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Immerse yourself in the awe-inspiring narrative of the Giants’ Fall in Greenland, skillfully documented by the renowned photographer Tobias Hägg, widely known as Airpixels on social media. Tobias Hagg is a passionate videographer and photographer who hails from the outskirts Stockholm, Sweden. He has a passion for exploring landscapes and adventures and embracing the grandeur and beauty of the outdoors.
Tobias, a globetrotter and filmmaker, travels to the furthest reaches on Earth, capturing moments in time from unique perspectives. The story unfolds as our boat is embraced and swept away by its gentle currents. The vast ocean spreads across the horizon. It reveals deep green nuances under the light and soft fog. The ocean appears dark and intimidating, despite its serene atmosphere.
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“Our journey is hindered by scattered ice, gracefully slowing our progress as we navigate toward the open sea. Fragments of broken ice mirror our movements, creating a swirling dance. Tobias Hägg’s lens skillfully captures these mesmerizing moments, offering a glimpse into the intricate beauty and untamed nature of Greenland’s colossal landscape.”
The pattern is hypnotizing. Despite my layers of clothes, I´m freezing. I’m used to this, having been raised in the North. But this is different. I´m in the middle of a monochrome landscape optimized to withstand the cold and darkness during long periods. As the boat takes us further out, I´m starting to realize that it will take time for me to adjust to this.
The thin curtain of mist goes up over the water as the boat gently guides us through one of the most spectacular surroundings I´ve ever seen. Around me, silhouettes ice blocks of enormous size appear. We are floating between large sculptures made of ice, in various shapes and shades of white. It is difficult for me to see what I am looking at because nothing remains in the moment. It moves constantly with the water streams. The sculptural land is moving faster that our boat can keep pace.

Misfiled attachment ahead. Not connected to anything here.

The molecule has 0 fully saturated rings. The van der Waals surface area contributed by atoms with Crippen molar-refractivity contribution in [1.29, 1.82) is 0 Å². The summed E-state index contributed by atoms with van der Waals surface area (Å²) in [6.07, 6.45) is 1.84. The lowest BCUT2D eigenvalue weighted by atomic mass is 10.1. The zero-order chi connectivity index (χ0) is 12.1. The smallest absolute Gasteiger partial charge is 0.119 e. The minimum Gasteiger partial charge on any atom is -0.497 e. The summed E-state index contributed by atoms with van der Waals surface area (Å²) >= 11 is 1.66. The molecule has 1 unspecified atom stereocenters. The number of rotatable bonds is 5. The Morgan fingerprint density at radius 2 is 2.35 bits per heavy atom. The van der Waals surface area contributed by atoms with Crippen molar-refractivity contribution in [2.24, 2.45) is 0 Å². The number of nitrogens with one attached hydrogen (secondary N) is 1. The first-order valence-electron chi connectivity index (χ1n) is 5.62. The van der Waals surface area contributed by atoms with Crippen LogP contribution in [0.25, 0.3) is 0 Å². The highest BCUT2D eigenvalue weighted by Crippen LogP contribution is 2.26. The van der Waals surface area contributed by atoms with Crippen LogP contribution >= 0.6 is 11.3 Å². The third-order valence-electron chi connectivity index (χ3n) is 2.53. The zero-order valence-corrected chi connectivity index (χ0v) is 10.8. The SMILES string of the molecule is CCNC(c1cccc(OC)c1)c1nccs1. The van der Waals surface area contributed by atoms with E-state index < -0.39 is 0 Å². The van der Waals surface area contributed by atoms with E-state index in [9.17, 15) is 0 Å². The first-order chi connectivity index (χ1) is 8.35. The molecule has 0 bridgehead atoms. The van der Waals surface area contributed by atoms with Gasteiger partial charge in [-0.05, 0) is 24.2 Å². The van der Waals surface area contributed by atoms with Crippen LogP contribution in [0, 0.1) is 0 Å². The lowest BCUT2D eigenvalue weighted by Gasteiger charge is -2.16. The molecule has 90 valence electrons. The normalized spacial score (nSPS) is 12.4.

We enter small, isolated passages with complicated shapes of ice. Smooth lines and sharp corners. I can clearly hear the ice redefining the shapes of its ice, since the only sound that I hear is the dripping of water. We are passing through large walls of ice. I just try to look up, to see how high they go. At sea, huge blocks of ice can travel by themselves, obscuring their true size. As if they hadn’t already intimidated me by their proportions, reflections in the water sure do. They shine when the light hits their white glossy surfaces.
I hear the cracks in the ice, and I see it. Mountain blocks of glacial ice slowly drop to the ocean. The process is dramatic. Even though it appears so soft as the waves head towards the dark waters, they are still very powerful. When they finally touch the ground below them, small waves form and a 200-meter-high iceberg appears behind these large waves. As the boat bounces back and forth on the water, my heart does too. My mind was so occupied by the landscape´s captivating beauty that I forgot about the risks of being this close to these enormous walls of ice. The waves are bringing us away from the huge mountains of snow. Once again, I´m leaving a different landscape behind me from what I saw just minutes ago.